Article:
To utilize a VoIP network that provides FTI to a customer, the agency must meet the following mandatory requirements:
- VoIP traffic that contains FTI should be segmented off from non-VoIP traffic via a virtual Local Area Network (vLAN) or other segmentation method. If complete segmentation is not feasible, the agency must have compensating controls in place and properly applied which restrict access to VoIP traffic which contains FTI.
- When FTI is in-transit across the network (either Internet or state agency’s network) the VoIP traffic must be encrypted using a NIST-approved method operating in a NIST-approved mode.
- VoIP network hardware (servers, routers, switches, firewalls) must be physically protected in accordance with the minimum protection standards for physical security outlined in IRS Publication 1075, section 4.0, Secure Storage.
- Each system within the agency’s network that transmits FTI to an external customer through the VoIP network is hardened in accordance with the requirements of Publication 1075 and is subject to frequent vulnerability testing.
- VoIP-ready firewalls must be used to filter VoIP traffic on the network.
- Security testing must be conducted on the VoIP system prior to implementation with FTI and annually thereafter.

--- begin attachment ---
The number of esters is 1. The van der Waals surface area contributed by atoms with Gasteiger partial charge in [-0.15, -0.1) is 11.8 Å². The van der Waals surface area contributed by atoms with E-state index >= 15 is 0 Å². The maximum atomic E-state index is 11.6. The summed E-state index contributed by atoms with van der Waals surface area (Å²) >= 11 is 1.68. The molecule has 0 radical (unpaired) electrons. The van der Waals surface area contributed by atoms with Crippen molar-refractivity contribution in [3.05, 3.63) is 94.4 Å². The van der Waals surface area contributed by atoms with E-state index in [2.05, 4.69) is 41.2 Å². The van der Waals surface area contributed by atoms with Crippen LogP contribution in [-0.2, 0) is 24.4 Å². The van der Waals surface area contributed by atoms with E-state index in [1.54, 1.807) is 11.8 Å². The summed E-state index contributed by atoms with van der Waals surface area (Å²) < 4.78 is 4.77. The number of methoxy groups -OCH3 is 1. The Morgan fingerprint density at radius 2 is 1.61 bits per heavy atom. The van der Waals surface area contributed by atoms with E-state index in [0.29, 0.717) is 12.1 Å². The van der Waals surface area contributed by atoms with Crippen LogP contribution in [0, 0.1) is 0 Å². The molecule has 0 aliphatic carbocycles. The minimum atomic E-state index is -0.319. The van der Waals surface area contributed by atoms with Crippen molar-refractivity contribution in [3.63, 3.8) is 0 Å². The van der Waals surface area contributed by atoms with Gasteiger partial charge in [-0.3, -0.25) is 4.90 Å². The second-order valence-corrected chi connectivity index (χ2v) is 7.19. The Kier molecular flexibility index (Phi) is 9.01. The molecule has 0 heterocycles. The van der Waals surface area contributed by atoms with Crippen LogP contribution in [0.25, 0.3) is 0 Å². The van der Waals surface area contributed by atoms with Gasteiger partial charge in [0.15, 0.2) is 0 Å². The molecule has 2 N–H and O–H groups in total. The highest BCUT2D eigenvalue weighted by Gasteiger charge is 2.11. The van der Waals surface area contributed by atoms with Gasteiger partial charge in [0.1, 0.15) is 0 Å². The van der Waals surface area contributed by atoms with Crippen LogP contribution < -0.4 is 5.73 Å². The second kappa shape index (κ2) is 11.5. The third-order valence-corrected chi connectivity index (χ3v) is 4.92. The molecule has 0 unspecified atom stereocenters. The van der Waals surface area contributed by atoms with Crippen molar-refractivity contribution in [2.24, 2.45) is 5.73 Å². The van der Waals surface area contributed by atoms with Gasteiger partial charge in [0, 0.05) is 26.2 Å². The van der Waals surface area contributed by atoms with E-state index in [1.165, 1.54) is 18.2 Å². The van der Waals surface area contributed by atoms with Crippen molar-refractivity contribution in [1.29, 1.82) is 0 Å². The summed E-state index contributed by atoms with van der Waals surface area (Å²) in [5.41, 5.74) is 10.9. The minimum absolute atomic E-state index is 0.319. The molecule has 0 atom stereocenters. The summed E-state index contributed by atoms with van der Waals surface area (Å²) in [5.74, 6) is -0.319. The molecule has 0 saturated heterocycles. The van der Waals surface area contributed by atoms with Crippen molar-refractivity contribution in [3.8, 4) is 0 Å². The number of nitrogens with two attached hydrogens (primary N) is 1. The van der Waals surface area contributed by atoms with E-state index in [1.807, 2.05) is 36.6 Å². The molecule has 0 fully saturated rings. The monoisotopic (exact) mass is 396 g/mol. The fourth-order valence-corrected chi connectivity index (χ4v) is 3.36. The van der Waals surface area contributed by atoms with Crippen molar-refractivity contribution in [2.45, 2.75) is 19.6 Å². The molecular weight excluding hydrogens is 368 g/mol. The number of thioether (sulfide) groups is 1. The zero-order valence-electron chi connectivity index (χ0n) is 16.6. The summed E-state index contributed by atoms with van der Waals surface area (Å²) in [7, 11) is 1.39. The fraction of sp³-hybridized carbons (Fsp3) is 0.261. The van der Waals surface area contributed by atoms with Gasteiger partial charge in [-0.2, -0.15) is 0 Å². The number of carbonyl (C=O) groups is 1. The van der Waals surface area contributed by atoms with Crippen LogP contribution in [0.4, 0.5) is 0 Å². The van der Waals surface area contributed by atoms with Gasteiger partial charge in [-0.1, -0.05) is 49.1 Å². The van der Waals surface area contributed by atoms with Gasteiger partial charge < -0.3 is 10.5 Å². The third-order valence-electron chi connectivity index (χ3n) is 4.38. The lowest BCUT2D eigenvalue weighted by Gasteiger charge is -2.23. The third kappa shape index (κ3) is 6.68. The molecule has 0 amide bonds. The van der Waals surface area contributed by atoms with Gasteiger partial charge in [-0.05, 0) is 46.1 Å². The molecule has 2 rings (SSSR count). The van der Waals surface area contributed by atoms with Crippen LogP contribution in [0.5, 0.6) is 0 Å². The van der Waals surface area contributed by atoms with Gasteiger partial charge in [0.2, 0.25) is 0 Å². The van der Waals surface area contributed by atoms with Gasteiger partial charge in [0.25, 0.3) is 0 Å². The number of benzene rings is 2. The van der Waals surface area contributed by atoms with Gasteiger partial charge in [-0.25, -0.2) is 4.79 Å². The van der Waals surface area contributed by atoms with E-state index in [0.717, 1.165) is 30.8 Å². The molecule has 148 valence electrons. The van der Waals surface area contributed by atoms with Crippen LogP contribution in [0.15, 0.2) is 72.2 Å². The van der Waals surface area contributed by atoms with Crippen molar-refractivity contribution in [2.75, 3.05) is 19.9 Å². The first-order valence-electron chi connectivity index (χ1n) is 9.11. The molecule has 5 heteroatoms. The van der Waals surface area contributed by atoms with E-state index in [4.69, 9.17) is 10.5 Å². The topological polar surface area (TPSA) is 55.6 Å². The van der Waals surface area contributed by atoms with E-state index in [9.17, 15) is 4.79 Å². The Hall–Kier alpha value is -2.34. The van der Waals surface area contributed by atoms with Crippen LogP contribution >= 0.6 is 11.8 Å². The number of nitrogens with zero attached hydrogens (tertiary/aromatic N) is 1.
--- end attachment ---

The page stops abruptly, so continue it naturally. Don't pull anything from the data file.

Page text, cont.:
- VoIP phones must be logically protected and agencies must be able to track and audit all FTI-applicable conversations and access.
Additionally, the IRS Office of Safeguards recommends the following security requirements be implemented by agencies:
- Soft-phone systems, i.e. software on user’s computer to implement VoIP, should not be used with VoIP networks that transmit FTI.
- Consider employing a variety of specific logical controls such as: authentication at each transition point, or at the device level, such as Media Access Control (MAC).
- Use static IP addresses for the phones.
- Employ an intrusion detection system that can identify and filter packets, allowing only traffic from a legitimate DHCP source.